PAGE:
4. Property and business taxes are generally lower in Cornwall than in Montreal.  Companies are quite simply choosing to set up distribution and production facilities in Eastern Ontario because of lower operating expenses, despite the transportation penalty of being in Cornwall relative to being in Montreal.
  5. Quebec has a highly unionized labor force as compared to Ontario which has a large non-unionized labor force.  Unionization rates in Canada vary by province and by industry.  In general, the unionization rate in Canada has decreased gradually over time, falling from 33.7% in 1997 to 31.4% in 2009.  In 2009, 39.8% of Quebec workers belonged to a union as compared to Ontario at 27.6%.
  6. Quebec has very strict language and labor laws that make it unattractive for big companies from the United States and the rest of Canada to set up distribution centers in the province.  The business reality is that companies that are not "Quebec-based" simply do not wish to incur the additional overhead expense, human resource requirements, and hassle factor to adhere to Quebec's strict language and labor policies.
  7. In short, companies want to do business in places where the business climate is friendly, where the labor force is flexible and available, and where they can earn a decent profit.

Now our firm consults for manufacturers and distributors in many diverse markets and rest assured that the situation described above exists in many different parts of the world. One example that immediately comes to mind is the massive build-up of huge distribution centers in Eastern and Central Pennsylvania at the expense of New Jersey.  Pennsylvania simply offers a more business-friendly, less bureaucratic, and lower cost business climate than neighboring New Jersey.  What happens in these situations is that jobs and opportunities are created in one region of the country which causes a net outflow of workers and wealth from neighboring regions. It is unrealistic to legislate companies to establish distribution centers in a province such as Quebec because this is not an economic reality given the huge variety of products that are produced and shipped into the province, and also due to the reality that Quebec is a relatively small market within the North American context.  As such, we can expect that in future Cornwall will continue to grow by successfully attracting new business at the expense of Quebec - as long as it can continue to provide a business-friendly environment, a flexible labor force, and economically favorable business conditions.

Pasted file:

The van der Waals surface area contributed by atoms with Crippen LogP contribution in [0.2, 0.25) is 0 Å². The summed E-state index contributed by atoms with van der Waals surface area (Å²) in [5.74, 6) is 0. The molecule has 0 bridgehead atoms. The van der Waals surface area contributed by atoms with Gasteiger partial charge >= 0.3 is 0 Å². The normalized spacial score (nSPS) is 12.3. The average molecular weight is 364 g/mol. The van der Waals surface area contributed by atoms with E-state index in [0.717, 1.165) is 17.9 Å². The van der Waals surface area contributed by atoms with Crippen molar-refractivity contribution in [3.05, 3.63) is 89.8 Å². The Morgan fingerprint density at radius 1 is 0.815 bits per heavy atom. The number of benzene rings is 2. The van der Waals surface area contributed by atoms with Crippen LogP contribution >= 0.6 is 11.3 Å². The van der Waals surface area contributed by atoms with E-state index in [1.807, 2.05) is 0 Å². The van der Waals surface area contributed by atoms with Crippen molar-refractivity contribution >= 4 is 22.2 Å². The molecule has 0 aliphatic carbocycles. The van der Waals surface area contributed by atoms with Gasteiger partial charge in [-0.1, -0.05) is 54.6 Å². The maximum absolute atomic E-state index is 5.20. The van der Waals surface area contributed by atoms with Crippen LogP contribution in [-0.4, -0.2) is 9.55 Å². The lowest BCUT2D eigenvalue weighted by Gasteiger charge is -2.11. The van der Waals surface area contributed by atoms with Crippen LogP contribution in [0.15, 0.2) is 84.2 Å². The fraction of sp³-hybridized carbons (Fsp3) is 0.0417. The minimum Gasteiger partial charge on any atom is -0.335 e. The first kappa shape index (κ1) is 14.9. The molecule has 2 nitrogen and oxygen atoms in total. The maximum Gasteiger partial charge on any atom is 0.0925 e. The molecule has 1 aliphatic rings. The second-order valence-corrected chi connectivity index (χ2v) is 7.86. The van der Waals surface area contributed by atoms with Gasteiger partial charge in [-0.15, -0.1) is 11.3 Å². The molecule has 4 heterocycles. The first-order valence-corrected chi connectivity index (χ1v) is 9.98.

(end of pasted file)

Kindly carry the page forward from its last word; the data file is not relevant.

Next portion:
Marc Wulfraat is the President of MWPVL International Inc.  He can be reached by clicking hereMWPVL International provides supply chain / logistics network strategy consulting services. Our services include: supply chain network strategy; distribution center design; material handling and automation design;  supply chain technology consulting; product sourcing; 3PL Outsourcing; and purchasing; transportation consulting; and operational assessments.